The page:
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1886 Winchester Stock
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Boise, Idaho
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April 20, 2022 - 10:37 pm
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I have an original 1886 Winchester, I’m going to give the rifle a 70% grade for this discussion.

My question is whether it would be advisable to rub Tung Oil mixed with Winchester Spirit Stain on the wood stock?

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April 21, 2022 - 4:22 pm
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It depends on what your gun looks like now and what you are trying to do to it.  Boiled linseed oil will bring life back to a dried out stock and add some color.  It may take a few coats though.  The stain may or may not hurt the gun.  I have repaired stocks and wiped stain not only on the repair area but the entire gun so the repair is less visible.  I did not sand or remove any of the original finish before doing this.

Pictures may help.

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April 21, 2022 - 6:13 pm
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Chuck said
It depends on what your gun looks like now and what you are trying to do to it.  Boiled linseed oil will bring life back to a dried out stock and add some color.  It may take a few coats though.  The stain may or may not hurt the gun.  I have repaired stocks and wiped stain not only on the repair area but the entire gun so the repair is less visible.  I did not sand or remove any of the original finish before doing this.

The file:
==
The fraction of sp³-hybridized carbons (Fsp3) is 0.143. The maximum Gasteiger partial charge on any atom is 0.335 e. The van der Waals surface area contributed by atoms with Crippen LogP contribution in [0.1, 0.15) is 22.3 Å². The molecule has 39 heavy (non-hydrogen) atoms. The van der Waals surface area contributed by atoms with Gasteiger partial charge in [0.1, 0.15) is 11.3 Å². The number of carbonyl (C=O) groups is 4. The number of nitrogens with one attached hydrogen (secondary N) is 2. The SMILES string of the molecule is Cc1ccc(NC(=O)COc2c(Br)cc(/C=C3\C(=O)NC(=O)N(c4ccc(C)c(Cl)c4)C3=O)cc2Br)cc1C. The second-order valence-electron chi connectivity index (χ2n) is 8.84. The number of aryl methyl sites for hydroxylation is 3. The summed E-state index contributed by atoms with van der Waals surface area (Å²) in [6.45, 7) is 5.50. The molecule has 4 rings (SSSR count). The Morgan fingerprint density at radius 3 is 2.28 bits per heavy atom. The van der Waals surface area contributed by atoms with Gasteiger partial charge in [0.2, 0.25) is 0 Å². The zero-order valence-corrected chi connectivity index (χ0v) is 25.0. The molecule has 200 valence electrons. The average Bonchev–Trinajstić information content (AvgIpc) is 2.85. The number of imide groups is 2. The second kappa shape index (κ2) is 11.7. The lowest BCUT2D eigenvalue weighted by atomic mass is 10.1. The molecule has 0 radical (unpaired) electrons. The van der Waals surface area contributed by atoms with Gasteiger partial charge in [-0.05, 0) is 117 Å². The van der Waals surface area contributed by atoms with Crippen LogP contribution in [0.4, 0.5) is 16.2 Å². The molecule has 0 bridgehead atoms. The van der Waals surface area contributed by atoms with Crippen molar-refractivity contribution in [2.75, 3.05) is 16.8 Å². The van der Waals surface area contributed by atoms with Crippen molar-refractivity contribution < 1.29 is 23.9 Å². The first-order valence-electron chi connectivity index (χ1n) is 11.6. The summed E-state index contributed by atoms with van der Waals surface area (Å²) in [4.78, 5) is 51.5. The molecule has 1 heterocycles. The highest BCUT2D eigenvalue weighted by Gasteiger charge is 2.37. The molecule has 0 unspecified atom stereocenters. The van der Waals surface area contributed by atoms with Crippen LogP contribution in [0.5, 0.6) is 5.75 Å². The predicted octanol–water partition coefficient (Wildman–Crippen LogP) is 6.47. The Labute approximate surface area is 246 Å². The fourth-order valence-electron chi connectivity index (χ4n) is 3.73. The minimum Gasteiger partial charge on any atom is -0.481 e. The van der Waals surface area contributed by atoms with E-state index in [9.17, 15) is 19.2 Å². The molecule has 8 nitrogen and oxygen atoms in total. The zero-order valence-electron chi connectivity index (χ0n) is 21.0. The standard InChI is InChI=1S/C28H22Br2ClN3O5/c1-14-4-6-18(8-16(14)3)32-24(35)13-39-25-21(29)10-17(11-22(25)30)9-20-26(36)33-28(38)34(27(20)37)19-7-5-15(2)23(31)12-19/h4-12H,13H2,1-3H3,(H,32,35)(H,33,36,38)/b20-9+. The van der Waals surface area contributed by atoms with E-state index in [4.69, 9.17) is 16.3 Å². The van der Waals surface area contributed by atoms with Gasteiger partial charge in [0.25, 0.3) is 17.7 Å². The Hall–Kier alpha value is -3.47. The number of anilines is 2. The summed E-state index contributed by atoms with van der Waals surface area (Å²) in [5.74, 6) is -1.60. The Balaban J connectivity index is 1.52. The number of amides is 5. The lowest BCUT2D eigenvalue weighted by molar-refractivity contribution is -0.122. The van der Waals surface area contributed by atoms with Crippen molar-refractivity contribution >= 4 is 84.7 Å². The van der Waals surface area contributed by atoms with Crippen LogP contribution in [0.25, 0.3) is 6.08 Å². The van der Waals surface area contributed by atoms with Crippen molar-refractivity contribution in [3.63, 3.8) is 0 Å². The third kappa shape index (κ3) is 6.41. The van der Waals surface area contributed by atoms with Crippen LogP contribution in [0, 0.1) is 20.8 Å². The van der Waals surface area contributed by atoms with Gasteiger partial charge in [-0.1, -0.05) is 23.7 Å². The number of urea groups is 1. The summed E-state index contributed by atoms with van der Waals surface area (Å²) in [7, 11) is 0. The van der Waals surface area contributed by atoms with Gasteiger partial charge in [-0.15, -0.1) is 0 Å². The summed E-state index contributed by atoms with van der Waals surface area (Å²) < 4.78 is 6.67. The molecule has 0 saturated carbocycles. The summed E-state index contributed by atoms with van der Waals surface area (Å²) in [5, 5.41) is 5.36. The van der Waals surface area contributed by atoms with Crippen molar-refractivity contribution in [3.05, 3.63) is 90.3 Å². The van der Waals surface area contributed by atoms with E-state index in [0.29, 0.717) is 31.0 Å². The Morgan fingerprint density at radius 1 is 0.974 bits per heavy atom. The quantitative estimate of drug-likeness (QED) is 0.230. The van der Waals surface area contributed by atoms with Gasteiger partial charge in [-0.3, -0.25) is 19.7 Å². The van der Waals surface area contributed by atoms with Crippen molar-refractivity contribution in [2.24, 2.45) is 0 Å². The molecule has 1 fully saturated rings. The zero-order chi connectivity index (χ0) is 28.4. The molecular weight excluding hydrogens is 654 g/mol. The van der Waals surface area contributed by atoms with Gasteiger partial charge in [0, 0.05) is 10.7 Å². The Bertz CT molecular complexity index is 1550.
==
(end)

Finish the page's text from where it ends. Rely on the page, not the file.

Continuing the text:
Pictures may help.  

   My opinion is the same as Chuck’s. If I’m buying an old rare Winchester, an added wipe on of boiled linseed oil without sanding or removal of the original finish is acceptable to me. When you strip, sand, and stain, I call that restore. T/R

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April 22, 2022 - 4:38 am
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I’m in the process of finishing another rifle stock using Tung Oil thus the question.

Since my hands were coated with excess Tung Oil I rubbed it on my 1886 wood, worked out good.

Just applied the oil directly into the original finish. 

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April 22, 2022 - 7:49 pm
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When it has time to dry and if spots show up give it another coat.  Vigorous hand rubbing can bring out a sheen.

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